Marketers and IT experts regularly produce fascinating research that demonstrates their industry’s impact on the bottom line—but what about QA?

QA is known to directly affect the customer experience, which will soon overshadow price and product as the key brand differentiator. With the growing sophistication and adoption of UX metrics, it’s becoming easier to measure the impact of product improvements and quality enhancements on user experience and engagement.

Agile development—widely adopted over the last decade—allows QA to move earlier up in the development process. By prioritizing QA and including QA as early on as possible, teams can move quickly and still maintain quality (as opposed to leaving testing until the end). Now, the best teams in the world use DevOps practices to share knowledge and break down barriers between core business functions.

Development, QA and business aren’t silos anymore. Sales teams are often beta testers, and QA engineers are often given a seat at the table during the requirements phase.

All in service of the customer.

Everyone at every level is in charge of keeping of customers happy. Here are ten stats that prove that QA teams are doing their part.


Less than 25% of app users return after day one

Retaining mobile app users is notoriously difficult. The majority of apps fail to inspire user loyalty. After the first day of use, just 25% of app users return on the second day and retention rates continue to drop steeply from there.

Interestingly, Android apps have slightly higher retention rates than iOS apps across all verticals, according to Appboy. But the averages for both platforms are still dismal.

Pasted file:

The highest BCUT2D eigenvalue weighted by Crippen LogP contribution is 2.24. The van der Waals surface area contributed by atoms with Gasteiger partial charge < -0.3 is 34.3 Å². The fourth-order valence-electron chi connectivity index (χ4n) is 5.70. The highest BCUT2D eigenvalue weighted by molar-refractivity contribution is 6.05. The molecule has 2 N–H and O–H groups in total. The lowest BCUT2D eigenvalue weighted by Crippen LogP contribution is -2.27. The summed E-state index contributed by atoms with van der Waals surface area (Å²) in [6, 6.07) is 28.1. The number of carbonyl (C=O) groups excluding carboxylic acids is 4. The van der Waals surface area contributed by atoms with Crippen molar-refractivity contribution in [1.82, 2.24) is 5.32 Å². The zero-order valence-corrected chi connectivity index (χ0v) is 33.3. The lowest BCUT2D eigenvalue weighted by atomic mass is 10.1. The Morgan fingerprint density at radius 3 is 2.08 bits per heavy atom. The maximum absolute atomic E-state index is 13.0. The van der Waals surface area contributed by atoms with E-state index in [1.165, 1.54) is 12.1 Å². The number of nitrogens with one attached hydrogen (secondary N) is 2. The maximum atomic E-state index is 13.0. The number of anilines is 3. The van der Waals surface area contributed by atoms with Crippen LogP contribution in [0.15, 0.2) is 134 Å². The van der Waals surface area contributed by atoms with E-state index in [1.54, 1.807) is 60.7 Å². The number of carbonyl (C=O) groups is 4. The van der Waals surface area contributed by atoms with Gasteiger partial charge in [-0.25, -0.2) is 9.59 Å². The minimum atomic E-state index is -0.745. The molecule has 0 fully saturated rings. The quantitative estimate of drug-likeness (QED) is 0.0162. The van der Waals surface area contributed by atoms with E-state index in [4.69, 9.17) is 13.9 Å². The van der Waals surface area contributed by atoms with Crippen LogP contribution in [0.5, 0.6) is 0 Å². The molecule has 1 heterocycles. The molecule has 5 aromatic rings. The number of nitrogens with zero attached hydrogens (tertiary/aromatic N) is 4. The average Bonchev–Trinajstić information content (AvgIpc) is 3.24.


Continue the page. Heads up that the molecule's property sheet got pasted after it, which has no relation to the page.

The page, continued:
So, how can product teams combat low retention?

Overall, Appboy recommends improved onboarding campaigns, the use of omni-channel engagement, and usage-based notification campaigns. All of these are prime opportunities for exploratory testing, which is a must for verifying quality in such complex customization efforts.

Only 29% of mobile developers do exploratory testing

And yet, many mobile developers still don’t have the resources for the exploratory method. That’s a shame since exploratory testing (in which testers cover specific use cases but without tightly written scripts) provides a lot of insight into true user behavior. Only 29% of mobile developers actually do exploratory testing, according to Forrester.

Shockingly, Forrester found that QA is not a priority in mobile development for the majority of teams.

Lack of mobile application testing resources (both human and device) keep too many products from focusing on quality, and they fall to the bottom of the pack.

The average app loses 95% of users after 90 days

The retention difference between top performing apps and the rest of the pack is stark.

The average app loses over 95% of new users after 90 days, according to Quettra. Even the top 10 apps on Google Play lose just under 50% of users over three months.